Soviet negotiators had insisted that the troop transfer agreement (to
Hanko) should not be published for parliamentary discussion or voting. This precedent made it easy for the Finnish government to keep a troop transfer agreement with the Germans secret until the first German troops arrived at the port of Vaasaon September 21. The arrival of German troops produced much relief to the insecurity of average Finns, and was largely approved. Most contrary voices opposed more the way the agreement was negotiated than the transfer itself, although the Finnish people knew only the barest details of the agreements with the Third Reich. The presence of German troops was seen as a deterrent for further Soviet threats and a counterbalance to the Soviet troop transfer right. The German troop transfer agreement was augmented November 21allowing the transfer of wounded, and soldiers on leave, via Turku. Germans arrived and established quarters, depots, and bases along the rail lines from Vaasa and Ouluto Ylitornioand Rovaniemi, and from there along the roads via Karesuvantoand Kilpisjärvior Ivaloand Petsamoto Skibotnand Kirkenesin northern Norway. Also roadworks for improving winter road (between Karesuvanto and Skibotn) and totally new road (from Ivalo to Karasjok) were discussed, and later financed, by Germans.
Ryti, Mannerheim, Minister of Defence Walden and chief of staff Heinrichs decided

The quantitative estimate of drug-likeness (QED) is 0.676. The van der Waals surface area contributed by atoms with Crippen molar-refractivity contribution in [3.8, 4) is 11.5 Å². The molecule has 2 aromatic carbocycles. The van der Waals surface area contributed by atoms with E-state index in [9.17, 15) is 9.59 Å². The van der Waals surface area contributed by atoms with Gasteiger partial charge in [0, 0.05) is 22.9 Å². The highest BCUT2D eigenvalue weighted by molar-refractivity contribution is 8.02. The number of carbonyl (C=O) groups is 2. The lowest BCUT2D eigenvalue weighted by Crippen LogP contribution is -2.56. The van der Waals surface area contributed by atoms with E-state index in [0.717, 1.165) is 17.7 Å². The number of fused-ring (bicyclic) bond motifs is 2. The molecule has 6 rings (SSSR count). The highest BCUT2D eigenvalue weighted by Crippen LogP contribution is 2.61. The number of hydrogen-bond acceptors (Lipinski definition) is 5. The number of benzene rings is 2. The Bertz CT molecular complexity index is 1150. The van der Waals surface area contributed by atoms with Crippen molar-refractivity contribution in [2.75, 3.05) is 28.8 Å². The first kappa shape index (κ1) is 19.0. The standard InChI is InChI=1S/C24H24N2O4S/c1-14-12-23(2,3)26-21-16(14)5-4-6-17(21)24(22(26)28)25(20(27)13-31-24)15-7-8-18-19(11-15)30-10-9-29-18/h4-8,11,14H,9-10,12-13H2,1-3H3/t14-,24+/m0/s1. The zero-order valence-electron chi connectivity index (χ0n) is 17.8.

October 23that information concerning Finnish defence plans of Lappland could be given to the Wehrmacht to gain goodwill, even with the risk that they could be forwarded to the Soviet Union.
When Soviet Foreign Minister Molotov visited Berlin on
November 12, he demanded that Germany stop supporting Finland, and the right to handle Finland in a similar way to Baltic states, but Hitler demanded that there should be no new military activities in Northern Europe before summer. Through unofficial channels, Finnish representatives were informed that "Finnish leaders can sleep peacefully, Hitler has opened his umbrella over Finland."
Attempted defence union with Sweden
August 19, a new initiative was launched for co-operation between Swedenand Finland. It called for a union of the two states in exchange for a Finnish declaration of satisfaction with the current borders. The plans were primarily championed by the Swedish Foreign Minister, Christian Günther, and Conservative party leader Gösta Bagge, Education Minister in Stockholm. They had to counter increasing anti-Swedish opinions in Finland; and in Sweden, Liberal and Socialist suspicions against what was seen as right-wing dominance in Finland. One of the chief objectives of the plan was to ensure greatest possible liberty for Sweden and Finland in a presumed post-war Europe totally dominated by Nazi Germany. In Sweden, political opponents criticized the necessary adaptations to the Nazis; in Finland, the resistance centred on the loss of sovereignty and influence — and the acceptance of the loss of Finnish Karelia. However, the general feeling of Finland's dire and deteriorating position quieted many critics.
The official request for a union was made by Christian Günther on
October 18, and Finland's approval was received on October 25, but by November 5, the Soviet ambassador in Stockholm, Alexandra Kollontai, warned Sweden about the treaty. The Swedish government retreated from the issue but discussions for a more acceptable treaty continued until December when, on December 6, the Soviet Union and, on December 19, Germany announced their strong opposition to any kind of union between Sweden and Finland.